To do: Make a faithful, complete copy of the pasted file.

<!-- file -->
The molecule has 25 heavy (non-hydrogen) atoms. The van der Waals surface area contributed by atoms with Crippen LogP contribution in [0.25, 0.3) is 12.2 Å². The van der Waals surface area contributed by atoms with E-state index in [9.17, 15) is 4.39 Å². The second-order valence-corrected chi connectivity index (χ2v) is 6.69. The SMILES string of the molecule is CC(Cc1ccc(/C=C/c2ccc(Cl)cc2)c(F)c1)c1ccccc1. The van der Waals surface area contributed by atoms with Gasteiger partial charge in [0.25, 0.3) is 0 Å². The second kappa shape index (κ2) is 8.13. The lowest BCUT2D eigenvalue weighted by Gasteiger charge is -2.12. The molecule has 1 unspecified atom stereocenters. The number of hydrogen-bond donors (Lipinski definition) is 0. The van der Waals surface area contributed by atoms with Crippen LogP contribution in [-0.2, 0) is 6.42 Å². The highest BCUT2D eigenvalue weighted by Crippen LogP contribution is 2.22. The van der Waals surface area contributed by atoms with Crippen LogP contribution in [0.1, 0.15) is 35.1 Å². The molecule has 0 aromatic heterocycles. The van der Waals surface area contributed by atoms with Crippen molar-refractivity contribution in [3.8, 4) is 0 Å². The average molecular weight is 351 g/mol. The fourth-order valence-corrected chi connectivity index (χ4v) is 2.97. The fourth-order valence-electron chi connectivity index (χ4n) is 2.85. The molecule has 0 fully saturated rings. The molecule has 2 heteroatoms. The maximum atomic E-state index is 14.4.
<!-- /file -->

The molecule has 25 heavy (non-hydrogen) atoms. The van der Waals surface area contributed by atoms with Crippen LogP contribution in [0.25, 0.3) is 12.2 Å². The van der Waals surface area contributed by atoms with E-state index in [9.17, 15) is 4.39 Å². The second-order valence-corrected chi connectivity index (χ2v) is 6.69. The SMILES string of the molecule is CC(Cc1ccc(/C=C/c2ccc(Cl)cc2)c(F)c1)c1ccccc1. The van der Waals surface area contributed by atoms with Gasteiger partial charge in [0.25, 0.3) is 0 Å². The second kappa shape index (κ2) is 8.13. The lowest BCUT2D eigenvalue weighted by Gasteiger charge is -2.12. The molecule has 1 unspecified atom stereocenters. The number of hydrogen-bond donors (Lipinski definition) is 0. The van der Waals surface area contributed by atoms with Crippen LogP contribution in [-0.2, 0) is 6.42 Å². The highest BCUT2D eigenvalue weighted by Crippen LogP contribution is 2.22. The van der Waals surface area contributed by atoms with Crippen LogP contribution in [0.1, 0.15) is 35.1 Å². The molecule has 0 aromatic heterocycles. The van der Waals surface area contributed by atoms with Crippen molar-refractivity contribution in [3.8, 4) is 0 Å². The average molecular weight is 351 g/mol. The fourth-order valence-corrected chi connectivity index (χ4v) is 2.97. The fourth-order valence-electron chi connectivity index (χ4n) is 2.85. The molecule has 0 fully saturated rings. The molecule has 2 heteroatoms. The maximum atomic E-state index is 14.4.